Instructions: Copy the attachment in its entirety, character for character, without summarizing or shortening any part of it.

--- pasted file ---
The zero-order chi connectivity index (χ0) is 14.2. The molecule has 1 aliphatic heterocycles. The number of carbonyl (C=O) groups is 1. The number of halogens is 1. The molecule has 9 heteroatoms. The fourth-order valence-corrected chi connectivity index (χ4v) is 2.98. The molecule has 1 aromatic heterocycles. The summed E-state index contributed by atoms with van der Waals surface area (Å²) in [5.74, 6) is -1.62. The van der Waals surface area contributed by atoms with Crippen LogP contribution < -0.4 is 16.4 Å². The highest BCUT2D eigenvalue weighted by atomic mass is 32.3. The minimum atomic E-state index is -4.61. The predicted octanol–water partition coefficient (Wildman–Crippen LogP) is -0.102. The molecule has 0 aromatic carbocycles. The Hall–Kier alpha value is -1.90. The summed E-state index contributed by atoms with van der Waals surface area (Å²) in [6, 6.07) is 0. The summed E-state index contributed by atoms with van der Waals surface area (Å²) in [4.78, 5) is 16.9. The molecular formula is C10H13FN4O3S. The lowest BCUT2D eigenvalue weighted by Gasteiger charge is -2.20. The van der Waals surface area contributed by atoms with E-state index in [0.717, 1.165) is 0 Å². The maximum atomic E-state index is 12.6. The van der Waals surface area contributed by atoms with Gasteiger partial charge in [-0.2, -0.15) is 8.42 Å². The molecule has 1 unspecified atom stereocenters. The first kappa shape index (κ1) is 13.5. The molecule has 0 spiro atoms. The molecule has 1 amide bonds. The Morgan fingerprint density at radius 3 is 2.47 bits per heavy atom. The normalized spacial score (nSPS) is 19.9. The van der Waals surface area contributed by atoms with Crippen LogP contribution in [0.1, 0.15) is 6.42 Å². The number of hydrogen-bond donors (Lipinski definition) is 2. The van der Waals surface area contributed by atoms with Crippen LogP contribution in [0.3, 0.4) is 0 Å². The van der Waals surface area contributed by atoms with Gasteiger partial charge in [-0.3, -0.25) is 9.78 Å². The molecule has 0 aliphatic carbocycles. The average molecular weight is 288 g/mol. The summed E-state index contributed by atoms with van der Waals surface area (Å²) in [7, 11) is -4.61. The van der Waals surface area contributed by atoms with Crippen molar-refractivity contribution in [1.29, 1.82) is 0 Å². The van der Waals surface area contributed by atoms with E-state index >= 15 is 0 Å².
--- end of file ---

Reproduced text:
The zero-order chi connectivity index (χ0) is 14.2. The molecule has 1 aliphatic heterocycles. The number of carbonyl (C=O) groups is 1. The number of halogens is 1. The molecule has 9 heteroatoms. The fourth-order valence-corrected chi connectivity index (χ4v) is 2.98. The molecule has 1 aromatic heterocycles. The summed E-state index contributed by atoms with van der Waals surface area (Å²) in [5.74, 6) is -1.62. The van der Waals surface area contributed by atoms with Crippen LogP contribution < -0.4 is 16.4 Å². The highest BCUT2D eigenvalue weighted by atomic mass is 32.3. The minimum atomic E-state index is -4.61. The predicted octanol–water partition coefficient (Wildman–Crippen LogP) is -0.102. The molecule has 0 aromatic carbocycles. The Hall–Kier alpha value is -1.90. The summed E-state index contributed by atoms with van der Waals surface area (Å²) in [6, 6.07) is 0. The summed E-state index contributed by atoms with van der Waals surface area (Å²) in [4.78, 5) is 16.9. The molecular formula is C10H13FN4O3S. The lowest BCUT2D eigenvalue weighted by Gasteiger charge is -2.20. The van der Waals surface area contributed by atoms with E-state index in [0.717, 1.165) is 0 Å². The maximum atomic E-state index is 12.6. The van der Waals surface area contributed by atoms with Gasteiger partial charge in [-0.2, -0.15) is 8.42 Å². The molecule has 1 unspecified atom stereocenters. The first kappa shape index (κ1) is 13.5. The molecule has 0 spiro atoms. The molecule has 1 amide bonds. The Morgan fingerprint density at radius 3 is 2.47 bits per heavy atom. The normalized spacial score (nSPS) is 19.9. The van der Waals surface area contributed by atoms with Crippen LogP contribution in [0.1, 0.15) is 6.42 Å². The number of hydrogen-bond donors (Lipinski definition) is 2. The van der Waals surface area contributed by atoms with Crippen LogP contribution in [0.3, 0.4) is 0 Å². The van der Waals surface area contributed by atoms with Gasteiger partial charge in [-0.3, -0.25) is 9.78 Å². The molecule has 0 aliphatic carbocycles. The average molecular weight is 288 g/mol. The summed E-state index contributed by atoms with van der Waals surface area (Å²) in [7, 11) is -4.61. The van der Waals surface area contributed by atoms with Crippen molar-refractivity contribution in [1.29, 1.82) is 0 Å². The van der Waals surface area contributed by atoms with E-state index >= 15 is 0 Å².